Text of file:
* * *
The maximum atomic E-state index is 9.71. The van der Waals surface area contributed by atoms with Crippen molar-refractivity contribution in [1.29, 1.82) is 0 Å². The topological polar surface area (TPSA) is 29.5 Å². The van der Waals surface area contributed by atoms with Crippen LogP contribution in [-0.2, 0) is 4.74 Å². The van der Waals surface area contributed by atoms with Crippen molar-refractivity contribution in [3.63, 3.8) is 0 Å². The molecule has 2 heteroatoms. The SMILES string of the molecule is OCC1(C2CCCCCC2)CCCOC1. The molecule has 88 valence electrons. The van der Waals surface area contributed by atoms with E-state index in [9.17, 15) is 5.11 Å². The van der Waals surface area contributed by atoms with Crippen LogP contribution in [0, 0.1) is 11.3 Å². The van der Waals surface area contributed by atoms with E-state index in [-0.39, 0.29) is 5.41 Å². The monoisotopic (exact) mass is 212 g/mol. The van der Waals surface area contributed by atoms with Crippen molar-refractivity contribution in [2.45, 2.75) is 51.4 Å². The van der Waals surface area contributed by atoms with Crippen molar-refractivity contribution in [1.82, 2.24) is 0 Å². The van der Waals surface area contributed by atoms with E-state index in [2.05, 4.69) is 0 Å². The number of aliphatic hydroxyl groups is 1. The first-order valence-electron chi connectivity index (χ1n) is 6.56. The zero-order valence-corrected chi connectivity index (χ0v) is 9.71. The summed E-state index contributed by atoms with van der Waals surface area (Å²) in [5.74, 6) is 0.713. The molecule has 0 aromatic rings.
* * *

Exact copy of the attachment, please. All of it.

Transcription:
The maximum atomic E-state index is 9.71. The van der Waals surface area contributed by atoms with Crippen molar-refractivity contribution in [1.29, 1.82) is 0 Å². The topological polar surface area (TPSA) is 29.5 Å². The van der Waals surface area contributed by atoms with Crippen LogP contribution in [-0.2, 0) is 4.74 Å². The van der Waals surface area contributed by atoms with Crippen molar-refractivity contribution in [3.63, 3.8) is 0 Å². The molecule has 2 heteroatoms. The SMILES string of the molecule is OCC1(C2CCCCCC2)CCCOC1. The molecule has 88 valence electrons. The van der Waals surface area contributed by atoms with E-state index in [9.17, 15) is 5.11 Å². The van der Waals surface area contributed by atoms with Crippen LogP contribution in [0, 0.1) is 11.3 Å². The van der Waals surface area contributed by atoms with E-state index in [-0.39, 0.29) is 5.41 Å². The monoisotopic (exact) mass is 212 g/mol. The van der Waals surface area contributed by atoms with Crippen molar-refractivity contribution in [2.45, 2.75) is 51.4 Å². The van der Waals surface area contributed by atoms with Crippen molar-refractivity contribution in [1.82, 2.24) is 0 Å². The van der Waals surface area contributed by atoms with E-state index in [2.05, 4.69) is 0 Å². The number of aliphatic hydroxyl groups is 1. The first-order valence-electron chi connectivity index (χ1n) is 6.56. The zero-order valence-corrected chi connectivity index (χ0v) is 9.71. The summed E-state index contributed by atoms with van der Waals surface area (Å²) in [5.74, 6) is 0.713. The molecule has 0 aromatic rings.